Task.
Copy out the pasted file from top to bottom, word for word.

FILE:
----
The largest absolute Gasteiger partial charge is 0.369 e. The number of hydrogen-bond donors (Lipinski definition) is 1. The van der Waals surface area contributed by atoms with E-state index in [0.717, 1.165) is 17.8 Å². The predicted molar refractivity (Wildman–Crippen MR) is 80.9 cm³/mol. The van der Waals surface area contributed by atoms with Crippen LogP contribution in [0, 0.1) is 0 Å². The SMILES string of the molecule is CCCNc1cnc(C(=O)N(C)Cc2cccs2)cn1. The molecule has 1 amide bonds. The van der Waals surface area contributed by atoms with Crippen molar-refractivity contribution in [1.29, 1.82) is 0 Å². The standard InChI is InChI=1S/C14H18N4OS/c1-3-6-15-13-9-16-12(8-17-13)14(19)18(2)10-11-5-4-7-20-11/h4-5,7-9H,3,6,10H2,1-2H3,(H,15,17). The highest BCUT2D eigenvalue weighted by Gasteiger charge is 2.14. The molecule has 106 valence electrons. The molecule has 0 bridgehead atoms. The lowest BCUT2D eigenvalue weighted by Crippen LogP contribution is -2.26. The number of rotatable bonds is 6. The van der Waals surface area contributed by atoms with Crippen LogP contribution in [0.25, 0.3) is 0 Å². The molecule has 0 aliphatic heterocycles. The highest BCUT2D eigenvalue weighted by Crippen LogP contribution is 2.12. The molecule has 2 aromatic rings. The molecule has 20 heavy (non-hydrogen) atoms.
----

The largest absolute Gasteiger partial charge is 0.369 e. The number of hydrogen-bond donors (Lipinski definition) is 1. The van der Waals surface area contributed by atoms with E-state index in [0.717, 1.165) is 17.8 Å². The predicted molar refractivity (Wildman–Crippen MR) is 80.9 cm³/mol. The van der Waals surface area contributed by atoms with Crippen LogP contribution in [0, 0.1) is 0 Å². The SMILES string of the molecule is CCCNc1cnc(C(=O)N(C)Cc2cccs2)cn1. The molecule has 1 amide bonds. The van der Waals surface area contributed by atoms with Crippen molar-refractivity contribution in [1.29, 1.82) is 0 Å². The standard InChI is InChI=1S/C14H18N4OS/c1-3-6-15-13-9-16-12(8-17-13)14(19)18(2)10-11-5-4-7-20-11/h4-5,7-9H,3,6,10H2,1-2H3,(H,15,17). The highest BCUT2D eigenvalue weighted by Gasteiger charge is 2.14. The molecule has 106 valence electrons. The molecule has 0 bridgehead atoms. The lowest BCUT2D eigenvalue weighted by Crippen LogP contribution is -2.26. The number of rotatable bonds is 6. The van der Waals surface area contributed by atoms with Crippen LogP contribution in [0.25, 0.3) is 0 Å². The molecule has 0 aliphatic heterocycles. The highest BCUT2D eigenvalue weighted by Crippen LogP contribution is 2.12. The molecule has 2 aromatic rings. The molecule has 20 heavy (non-hydrogen) atoms.